While introversion is mostly linked to negative character at work, introverts may be beneficial at the workplace. Some benefits include;

Introverts can be more sensitive to others’ needs

Introverts are mostly empathetic; a trait mostly undervalued in the workplace. I do not suggest that extroverts are the opposite, but it tends to lean more on introverts. They can show more concern to other people’s needs, including colleagues. They are an asset, especially in problem solving because of possibly seeing things from other people’s perspectives. This way, they can nurture a proper work environment that makes everybody have a sense of belonging to the company, more so when in leadership positon.

Introverts promote a healthy work/life balance

Introverts feel drained when forced to interact for extended periods. That is why they will likely create time to rest when out of duty because it is helpful in recovery after heavy workloads. This way, they can re-energize and become more productive at work, making them better employees at the workplace.

How to thrive

Make prior reparations

If you are an introvert and want to look spontaneous, I recommend making notes beforehand. It gives more comfort and confidence to pour out points during meetings. For example, make bullet points of;

  • What is significant in what you want to pass.
  • The proposed actions towards what you are pushing for.
  • Why you think that opinion matters, and its implications.

Be outstanding on duties that favor your strengths

I always tell my clients to avoid forcing what they cannot do always. For example, constantly acting in extraverted ways to fit. Why not seek things that naturally go with your introverted abilities? For instance, become more analytical and help solve issues at work. You can also utilize your listening and observant skills, and receive ideas from employees, which may be beneficial to the job.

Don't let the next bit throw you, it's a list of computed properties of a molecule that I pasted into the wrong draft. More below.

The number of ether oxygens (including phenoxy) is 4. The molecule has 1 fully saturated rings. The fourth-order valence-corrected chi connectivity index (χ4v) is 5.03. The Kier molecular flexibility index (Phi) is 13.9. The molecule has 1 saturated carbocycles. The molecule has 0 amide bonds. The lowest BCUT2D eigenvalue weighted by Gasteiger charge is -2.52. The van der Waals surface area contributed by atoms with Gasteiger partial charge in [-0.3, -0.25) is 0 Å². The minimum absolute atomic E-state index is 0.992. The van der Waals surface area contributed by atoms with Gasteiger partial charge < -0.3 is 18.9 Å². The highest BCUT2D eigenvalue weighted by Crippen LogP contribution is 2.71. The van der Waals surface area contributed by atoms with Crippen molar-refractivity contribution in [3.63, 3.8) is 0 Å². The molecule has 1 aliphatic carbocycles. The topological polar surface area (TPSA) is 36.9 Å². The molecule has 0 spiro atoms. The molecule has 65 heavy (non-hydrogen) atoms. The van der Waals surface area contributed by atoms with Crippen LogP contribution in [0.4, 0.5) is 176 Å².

Ieva Kubiliute

Ieva Kubiliute is a psychologist and a sex and relationships advisor and a freelance writer. She's also a consultant to several health and wellness brands. While Ieva specialises in covering wellness topics ranging from fitness and nutrition, to mental wellbeing, sex and relationships and health conditions, she has written across a diverse range of lifestyle topics, including beauty and travel. Career highlights so far include: luxury spa-hopping in Spain and joining an £18k-a-year London gym. Someone’s got to do it! When she’s not typing away at her desk—or interviewing experts and case studies, Ieva winds down with yoga, a good movie and great skincare (affordable of course, there’s little she doesn’t know about budget beauty). Things that bring her endless joy: digital detoxes, oat milk lattes and long country walks (and sometimes jogs).

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